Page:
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A Straight A” Student

Report on Probability A

By Brian W. Aldiss 

9 Jun, 2024

Because My Tears Are Delicious To You


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Brian W. Aldiss’ 1967 Report on Probability A is a stand-alone New Wave science fiction novel.

Novel” might raise inappropriate expectations. Say rather, a novel-length narrative.”

Mr. and Mrs. Mary’s estate comprises the house in which the Marys live and several smaller buildings. The outbuildings are occupied by gardener G, secretary S, and chauffer C. G, S, and C take a close interest in the Marys’ activities.

Surveillance does not end there.

Domoladossa and Midlakemela peer from their universe into the Marys’ universe. The goings-on at the Mary estate are closely monitored. While the two universes appear nearly identical, Domoladossa and Midlakemela cannot be sure this is the case. Perhaps the similarities are only superficial.

The four Distinguishers studying Domoladossa and Midlakemela from the vantage point of the Distinguishers’ universe are in much the same boat as Domoladossa and Midlakemela. What they see is clear. What it all means is not clear at all.

Observation versus comprehension also perplexes some researchers in New York City. The researchers have found a path from the researcher’s world into that of the Distinguishers. What is going on, what to make of it, is unclear.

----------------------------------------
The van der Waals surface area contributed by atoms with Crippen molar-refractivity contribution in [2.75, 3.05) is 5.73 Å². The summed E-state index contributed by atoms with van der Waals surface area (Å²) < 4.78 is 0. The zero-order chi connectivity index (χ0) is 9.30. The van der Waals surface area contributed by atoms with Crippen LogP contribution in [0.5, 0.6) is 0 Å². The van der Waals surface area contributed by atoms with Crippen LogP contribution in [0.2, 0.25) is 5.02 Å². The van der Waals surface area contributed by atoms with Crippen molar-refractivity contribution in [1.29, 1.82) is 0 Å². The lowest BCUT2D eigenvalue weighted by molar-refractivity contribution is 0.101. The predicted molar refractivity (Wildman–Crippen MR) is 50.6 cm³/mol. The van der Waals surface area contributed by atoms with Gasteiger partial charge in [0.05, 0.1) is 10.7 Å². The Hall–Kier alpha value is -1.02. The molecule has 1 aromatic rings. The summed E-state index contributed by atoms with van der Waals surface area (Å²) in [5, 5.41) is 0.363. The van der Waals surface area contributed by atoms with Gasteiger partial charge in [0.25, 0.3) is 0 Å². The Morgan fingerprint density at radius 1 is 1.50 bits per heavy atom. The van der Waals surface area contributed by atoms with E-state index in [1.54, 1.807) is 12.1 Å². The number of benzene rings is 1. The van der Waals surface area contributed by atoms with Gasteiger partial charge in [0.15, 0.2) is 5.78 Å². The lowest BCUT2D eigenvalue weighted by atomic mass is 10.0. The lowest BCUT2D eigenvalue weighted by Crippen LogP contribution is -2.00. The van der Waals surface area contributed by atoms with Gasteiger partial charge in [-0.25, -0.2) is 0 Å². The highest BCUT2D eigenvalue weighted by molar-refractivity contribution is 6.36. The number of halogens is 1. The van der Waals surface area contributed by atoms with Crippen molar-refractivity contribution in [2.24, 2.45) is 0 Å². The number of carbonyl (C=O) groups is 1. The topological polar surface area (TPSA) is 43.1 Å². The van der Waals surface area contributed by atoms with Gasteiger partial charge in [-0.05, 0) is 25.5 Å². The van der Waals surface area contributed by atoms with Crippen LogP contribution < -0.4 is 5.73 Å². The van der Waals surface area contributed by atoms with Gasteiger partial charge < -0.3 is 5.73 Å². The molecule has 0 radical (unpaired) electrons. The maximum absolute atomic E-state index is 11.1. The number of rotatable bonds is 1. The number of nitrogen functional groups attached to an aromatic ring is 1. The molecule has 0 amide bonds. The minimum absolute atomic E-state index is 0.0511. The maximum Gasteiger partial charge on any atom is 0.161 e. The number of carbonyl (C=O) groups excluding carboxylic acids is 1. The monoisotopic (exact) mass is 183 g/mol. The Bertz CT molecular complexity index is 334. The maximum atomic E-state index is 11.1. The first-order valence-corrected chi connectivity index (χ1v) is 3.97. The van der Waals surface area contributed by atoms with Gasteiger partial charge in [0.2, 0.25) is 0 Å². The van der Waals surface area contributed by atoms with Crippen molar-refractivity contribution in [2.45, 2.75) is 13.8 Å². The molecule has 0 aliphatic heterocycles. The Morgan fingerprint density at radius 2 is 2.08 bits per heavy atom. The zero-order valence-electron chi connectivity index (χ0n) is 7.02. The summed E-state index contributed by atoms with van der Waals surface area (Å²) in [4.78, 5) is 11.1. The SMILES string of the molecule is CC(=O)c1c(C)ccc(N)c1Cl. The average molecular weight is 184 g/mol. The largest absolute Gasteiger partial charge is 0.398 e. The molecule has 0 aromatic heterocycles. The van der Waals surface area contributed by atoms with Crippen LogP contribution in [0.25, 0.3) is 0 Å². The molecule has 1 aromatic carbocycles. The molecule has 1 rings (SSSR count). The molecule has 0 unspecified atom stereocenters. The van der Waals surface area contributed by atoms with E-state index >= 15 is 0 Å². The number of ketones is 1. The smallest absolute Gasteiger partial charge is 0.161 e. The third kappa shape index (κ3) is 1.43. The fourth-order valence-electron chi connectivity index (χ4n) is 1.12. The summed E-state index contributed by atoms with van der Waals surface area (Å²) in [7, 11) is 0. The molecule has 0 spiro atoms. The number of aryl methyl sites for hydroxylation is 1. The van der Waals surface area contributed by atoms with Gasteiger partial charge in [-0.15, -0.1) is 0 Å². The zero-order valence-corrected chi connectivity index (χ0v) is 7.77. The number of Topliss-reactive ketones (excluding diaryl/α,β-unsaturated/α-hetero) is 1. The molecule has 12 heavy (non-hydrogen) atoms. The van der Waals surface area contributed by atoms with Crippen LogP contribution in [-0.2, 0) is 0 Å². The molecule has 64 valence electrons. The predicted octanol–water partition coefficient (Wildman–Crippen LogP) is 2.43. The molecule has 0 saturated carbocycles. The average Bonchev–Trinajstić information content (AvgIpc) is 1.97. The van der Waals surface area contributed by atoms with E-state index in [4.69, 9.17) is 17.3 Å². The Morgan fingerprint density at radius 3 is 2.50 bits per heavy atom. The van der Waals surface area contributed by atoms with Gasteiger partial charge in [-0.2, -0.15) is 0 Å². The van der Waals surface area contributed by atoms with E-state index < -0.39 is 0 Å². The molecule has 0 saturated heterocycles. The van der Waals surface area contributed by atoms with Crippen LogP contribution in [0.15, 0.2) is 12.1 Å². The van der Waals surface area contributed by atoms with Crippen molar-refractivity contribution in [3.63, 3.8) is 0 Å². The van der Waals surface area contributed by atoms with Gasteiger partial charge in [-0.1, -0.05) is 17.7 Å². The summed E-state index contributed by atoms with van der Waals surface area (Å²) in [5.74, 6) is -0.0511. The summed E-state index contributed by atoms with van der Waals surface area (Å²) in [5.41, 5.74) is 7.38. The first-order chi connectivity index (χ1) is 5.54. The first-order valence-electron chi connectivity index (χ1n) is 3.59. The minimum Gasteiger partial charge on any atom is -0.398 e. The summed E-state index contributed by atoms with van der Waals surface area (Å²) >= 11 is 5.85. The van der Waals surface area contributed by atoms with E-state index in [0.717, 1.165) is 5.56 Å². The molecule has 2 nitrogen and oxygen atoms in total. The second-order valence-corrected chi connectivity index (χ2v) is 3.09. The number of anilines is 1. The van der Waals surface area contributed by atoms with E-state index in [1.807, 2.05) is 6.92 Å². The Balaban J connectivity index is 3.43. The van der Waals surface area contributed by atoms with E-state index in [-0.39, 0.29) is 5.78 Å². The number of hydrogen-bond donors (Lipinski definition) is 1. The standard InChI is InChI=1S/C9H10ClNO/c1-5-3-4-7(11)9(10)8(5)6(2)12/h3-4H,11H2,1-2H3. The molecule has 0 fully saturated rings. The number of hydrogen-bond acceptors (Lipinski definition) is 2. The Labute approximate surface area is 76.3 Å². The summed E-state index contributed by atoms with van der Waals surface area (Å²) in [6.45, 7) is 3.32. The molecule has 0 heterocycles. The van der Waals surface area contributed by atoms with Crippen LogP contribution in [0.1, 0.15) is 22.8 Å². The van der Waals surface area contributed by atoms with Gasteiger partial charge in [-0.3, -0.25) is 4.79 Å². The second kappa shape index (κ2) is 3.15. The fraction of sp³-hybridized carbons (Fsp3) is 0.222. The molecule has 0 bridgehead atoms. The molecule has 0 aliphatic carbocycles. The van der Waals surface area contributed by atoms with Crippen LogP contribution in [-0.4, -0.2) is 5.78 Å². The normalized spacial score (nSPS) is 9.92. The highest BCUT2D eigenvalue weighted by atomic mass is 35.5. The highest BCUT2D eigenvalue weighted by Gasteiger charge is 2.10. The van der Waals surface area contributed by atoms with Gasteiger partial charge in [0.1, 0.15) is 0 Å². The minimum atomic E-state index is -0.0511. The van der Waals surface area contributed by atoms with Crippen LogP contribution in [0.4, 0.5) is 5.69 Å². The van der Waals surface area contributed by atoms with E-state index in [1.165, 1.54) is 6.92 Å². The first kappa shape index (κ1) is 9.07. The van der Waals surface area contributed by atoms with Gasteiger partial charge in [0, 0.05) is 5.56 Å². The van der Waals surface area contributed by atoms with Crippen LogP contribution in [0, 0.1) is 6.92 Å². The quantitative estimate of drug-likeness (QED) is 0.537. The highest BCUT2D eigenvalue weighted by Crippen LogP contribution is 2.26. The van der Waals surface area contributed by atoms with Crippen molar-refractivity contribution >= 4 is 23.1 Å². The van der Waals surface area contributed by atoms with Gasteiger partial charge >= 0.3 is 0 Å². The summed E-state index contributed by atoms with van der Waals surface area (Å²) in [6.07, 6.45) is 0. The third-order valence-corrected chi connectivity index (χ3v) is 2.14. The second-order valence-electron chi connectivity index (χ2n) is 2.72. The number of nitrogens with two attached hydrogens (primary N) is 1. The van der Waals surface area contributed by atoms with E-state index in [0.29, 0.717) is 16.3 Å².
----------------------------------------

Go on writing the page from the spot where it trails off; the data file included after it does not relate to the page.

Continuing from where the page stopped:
Of course, it doesn’t end there. All observers are themselves observed by observers observed in their turn. There is no end to observation. But there does seem to be a common thread: the painting The Hireling Shepherd. It’s found in several of the universes. Is this significant? Is it coincidence? Or it is it all a cosmic joke?


Probability A was written in 1963 but only published in 1967. It appears to have been rejected by numerous publishers.

This is a British New Wave novel. The term New Wave was coined by P. Schuyler Miller in Analog Science Fact, November 1961, to refer to the new wave of British authors, Aldiss being an example cited in the review. The term evolved1 and was identified with new interest in interior lives, stylistic experiment, and other matter anathema to grognard SF.

The book strikes me as a literary experiment in recursion and rejection of conventional plot. Perhaps because it’s an experiment, the characters are not especially compelling. Nor is there really a plot as such. Obsessively detailed descriptions aside, the prose is workmanlike. However, characters and plot really aren’t the point. If anything, Aldiss is going out of his way to avoid delivering a standard narrative. To the extent that I understand what he was attempting, the book is a success.

Would I recommend this? If the concept intrigues you, you might want to take a chance on the book. Even if it does not sound interesting, it’s not much longer than a modern novella. You’re not risking much time if it does not please.

Report on Probability A is available here (Amazon US), here (Amazon Canada), here (Amazon UK), here (Apple Books), here (Barnes & Noble), and here (Chapters-Indigo). I did not find Report for sale at Words Worth Books).

1. Miller mentions Aldiss, Brunner, both (sometimes contentiously) lumped in the New Wave, but also Kenneth Bulmer and E. C. Tubb, who were conventional SF authors. This is because Miller uses the term in an entirely different sense than the later ones: he means those notable new British authors discovered by John Ted” Carnell.

Sadly, I lack space to talk at greater length about that review’s other comments about Carnell. No doubt I will return to it some time. It’s a fascinating document.